John and Treva Chadwell
The Approach: Test the Waters, Trust the Results
John and Treva Chadwell, owners of Smorgasburg favorite Beehive Oven, and transplants by way of Texas and Louisiana, are in the process of opening a permanent space. The husband-and-wife duo moved to the city in 2012 and began discussing the possibility of opening their own Southern eatery. Initially, they played with the idea of opening a barbecue joint, but found the market was saturated. So instead, they narrowed their focus onto one of the more basic and infinitely popular parts of Southern cuisine: biscuits.
“We try to stay away from the word ‘artisanal’ as much as possible,” says John. “We felt that by doing biscuits and heritage recipes, we were making a more emotional connection to our consumers.”
The Chadwells rifled through Treva’s collection of family recipes and cobbled together a solid menu before submitting an application to the ultra-competitive Smorgasburg. Beehive Oven made the cut (according to the Wall Street Journal, only 8.5-11.4 percent of applicants are accepted) and their booth, which features treats like ham-and-brie biscuits and homemade jams, was an instant hit.
“In June , we kind of realized this has strong enough legs to be able to go to the next step,” John says, and by August, the Chadwells were searching for locations. They settled on a well-sized and affordable space at 743 Driggs Avenue in South Williamsburg and found a great architect who connected them with an experienced contractor. Further research led them to the New Business Acceleration Team, a service of the Department of Small Business Services that helps people like the Chadwells take control of the rigorous inspection process new restaurants undergo.
“It is a big decision to commit to opening a small business,” says Robinson Hernandez, the Deputy Commissioner of Business Acceleration at the DSBS. “Not only is it a lot of work from setting it up, but just from a personal investment. You’re going to be working a lot of hours once you have your own business.”
“Due diligence,” is Hernandez’ mantra. The DSBS expedites inspection processes with the Department of Buildings, the Fire Department, the Department of Health and other city inspection units and can shave as much two and a half months off the opening process, which amounts to major savings, especially in New York City. What’s more, the service is completely free.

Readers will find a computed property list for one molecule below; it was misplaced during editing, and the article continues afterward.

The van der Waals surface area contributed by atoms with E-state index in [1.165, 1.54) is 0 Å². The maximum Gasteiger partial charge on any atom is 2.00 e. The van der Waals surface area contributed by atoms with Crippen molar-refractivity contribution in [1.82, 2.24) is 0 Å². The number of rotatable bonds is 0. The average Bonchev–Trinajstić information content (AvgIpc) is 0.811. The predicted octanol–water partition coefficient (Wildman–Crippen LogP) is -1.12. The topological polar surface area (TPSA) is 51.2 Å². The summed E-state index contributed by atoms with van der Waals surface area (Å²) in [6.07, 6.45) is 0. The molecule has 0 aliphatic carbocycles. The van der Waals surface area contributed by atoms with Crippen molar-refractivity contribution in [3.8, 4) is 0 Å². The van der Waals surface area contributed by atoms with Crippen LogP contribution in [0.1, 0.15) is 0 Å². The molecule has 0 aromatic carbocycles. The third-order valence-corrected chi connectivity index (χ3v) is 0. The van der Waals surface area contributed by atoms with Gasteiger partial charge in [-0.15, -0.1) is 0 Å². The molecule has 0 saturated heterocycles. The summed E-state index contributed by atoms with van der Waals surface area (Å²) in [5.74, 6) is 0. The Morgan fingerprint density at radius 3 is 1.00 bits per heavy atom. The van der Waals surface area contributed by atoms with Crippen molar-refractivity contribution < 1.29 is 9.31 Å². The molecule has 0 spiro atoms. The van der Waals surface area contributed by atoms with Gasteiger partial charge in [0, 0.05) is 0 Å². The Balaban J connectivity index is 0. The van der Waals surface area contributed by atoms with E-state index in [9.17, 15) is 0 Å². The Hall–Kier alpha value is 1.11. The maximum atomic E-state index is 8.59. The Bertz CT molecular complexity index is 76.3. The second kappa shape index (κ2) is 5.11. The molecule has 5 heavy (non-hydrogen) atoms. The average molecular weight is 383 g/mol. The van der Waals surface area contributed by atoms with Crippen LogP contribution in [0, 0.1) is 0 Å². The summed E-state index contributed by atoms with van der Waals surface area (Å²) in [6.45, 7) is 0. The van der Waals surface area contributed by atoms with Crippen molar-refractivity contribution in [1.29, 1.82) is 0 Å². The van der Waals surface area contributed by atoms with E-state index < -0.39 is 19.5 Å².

“When you’re building a restaurant, you bleed green,” John says, laughing. “Every time you talk to somebody, it’s expensive.”
Still, the process has been less expensive than it would have been without the help of the DSBS. “You have to rely on people around you for support, for encouragement, for advice, for direction, for challenging and critique,” says John. “[The DSBS] wants us to be successful. Their success is based upon our success.”
The DSBS has been a savior for the Chadwells, but it doesn’t cover every aspect of opening a permanent location. The program won’t pay your rent and they won’t negotiate with your landlord. They’re not menu specialists or real estate experts and they specialize in food and drink rather than retail. Still, the Chadwells feel prepared to face whatever challenges may come their way.
“We have to discipline ourselves to slow down and make a more intelligent decision [and] find out what our gut is telling us,” says John.
This measured approach has made the building out experience exceedingly positive and Beehive Oven is coming together, notwithstanding the usual hiccups new businesses experience. The restaurant is on track to open its doors by Mother’s Day weekend. The eatery will compete with Southern food behemoths Briskettown and Pies ‘N’ Thighs, which are both a few blocks away, but the Chadwells are proud of what they’ve done no matter how the cards fall.
“The number one piece of advice we received from everybody was don’t do it,” says John. “If it fails, which I don’t think it will, it’s been the best year of my life. Exciting and challenging and exhausting. And I’ve been happy the whole time.”